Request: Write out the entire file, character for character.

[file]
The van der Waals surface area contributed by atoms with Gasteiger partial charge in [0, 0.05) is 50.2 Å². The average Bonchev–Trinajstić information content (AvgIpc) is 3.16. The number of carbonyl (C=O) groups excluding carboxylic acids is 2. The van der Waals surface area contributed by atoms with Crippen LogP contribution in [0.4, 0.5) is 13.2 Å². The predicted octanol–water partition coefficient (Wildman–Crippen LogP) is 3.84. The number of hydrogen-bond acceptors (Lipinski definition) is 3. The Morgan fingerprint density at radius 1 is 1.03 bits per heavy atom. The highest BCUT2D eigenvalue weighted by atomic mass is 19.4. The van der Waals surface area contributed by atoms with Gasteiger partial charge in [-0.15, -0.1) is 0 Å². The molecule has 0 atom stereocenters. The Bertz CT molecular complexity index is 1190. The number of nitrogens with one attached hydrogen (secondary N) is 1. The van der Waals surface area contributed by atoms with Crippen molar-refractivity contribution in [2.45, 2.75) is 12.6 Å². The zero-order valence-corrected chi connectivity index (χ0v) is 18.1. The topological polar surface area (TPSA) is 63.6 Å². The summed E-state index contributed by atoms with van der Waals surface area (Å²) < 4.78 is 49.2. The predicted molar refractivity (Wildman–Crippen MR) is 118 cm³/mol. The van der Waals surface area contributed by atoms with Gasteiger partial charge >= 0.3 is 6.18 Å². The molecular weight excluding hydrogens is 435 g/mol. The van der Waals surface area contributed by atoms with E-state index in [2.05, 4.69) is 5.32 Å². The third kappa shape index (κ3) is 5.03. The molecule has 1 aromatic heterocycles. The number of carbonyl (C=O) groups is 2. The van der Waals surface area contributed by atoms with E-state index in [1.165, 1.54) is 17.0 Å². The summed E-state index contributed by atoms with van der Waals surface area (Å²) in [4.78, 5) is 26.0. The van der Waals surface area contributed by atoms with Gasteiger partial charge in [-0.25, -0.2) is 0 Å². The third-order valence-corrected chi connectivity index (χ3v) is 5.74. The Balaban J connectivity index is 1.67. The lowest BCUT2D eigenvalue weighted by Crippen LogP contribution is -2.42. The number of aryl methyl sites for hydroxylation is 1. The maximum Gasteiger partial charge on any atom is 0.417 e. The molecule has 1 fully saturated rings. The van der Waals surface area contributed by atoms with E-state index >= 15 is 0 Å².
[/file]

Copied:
The van der Waals surface area contributed by atoms with Gasteiger partial charge in [0, 0.05) is 50.2 Å². The average Bonchev–Trinajstić information content (AvgIpc) is 3.16. The number of carbonyl (C=O) groups excluding carboxylic acids is 2. The van der Waals surface area contributed by atoms with Crippen LogP contribution in [0.4, 0.5) is 13.2 Å². The predicted octanol–water partition coefficient (Wildman–Crippen LogP) is 3.84. The number of hydrogen-bond acceptors (Lipinski definition) is 3. The Morgan fingerprint density at radius 1 is 1.03 bits per heavy atom. The highest BCUT2D eigenvalue weighted by atomic mass is 19.4. The van der Waals surface area contributed by atoms with Gasteiger partial charge in [-0.15, -0.1) is 0 Å². The molecule has 0 atom stereocenters. The Bertz CT molecular complexity index is 1190. The number of nitrogens with one attached hydrogen (secondary N) is 1. The van der Waals surface area contributed by atoms with Crippen molar-refractivity contribution in [2.45, 2.75) is 12.6 Å². The zero-order valence-corrected chi connectivity index (χ0v) is 18.1. The topological polar surface area (TPSA) is 63.6 Å². The summed E-state index contributed by atoms with van der Waals surface area (Å²) < 4.78 is 49.2. The predicted molar refractivity (Wildman–Crippen MR) is 118 cm³/mol. The van der Waals surface area contributed by atoms with Gasteiger partial charge >= 0.3 is 6.18 Å². The molecular weight excluding hydrogens is 435 g/mol. The van der Waals surface area contributed by atoms with E-state index in [2.05, 4.69) is 5.32 Å². The third kappa shape index (κ3) is 5.03. The molecule has 1 aromatic heterocycles. The number of carbonyl (C=O) groups is 2. The van der Waals surface area contributed by atoms with E-state index in [1.165, 1.54) is 17.0 Å². The summed E-state index contributed by atoms with van der Waals surface area (Å²) in [4.78, 5) is 26.0. The van der Waals surface area contributed by atoms with Gasteiger partial charge in [-0.25, -0.2) is 0 Å². The third-order valence-corrected chi connectivity index (χ3v) is 5.74. The Balaban J connectivity index is 1.67. The lowest BCUT2D eigenvalue weighted by Crippen LogP contribution is -2.42. The number of aryl methyl sites for hydroxylation is 1. The maximum Gasteiger partial charge on any atom is 0.417 e. The molecule has 1 fully saturated rings. The van der Waals surface area contributed by atoms with E-state index >= 15 is 0 Å².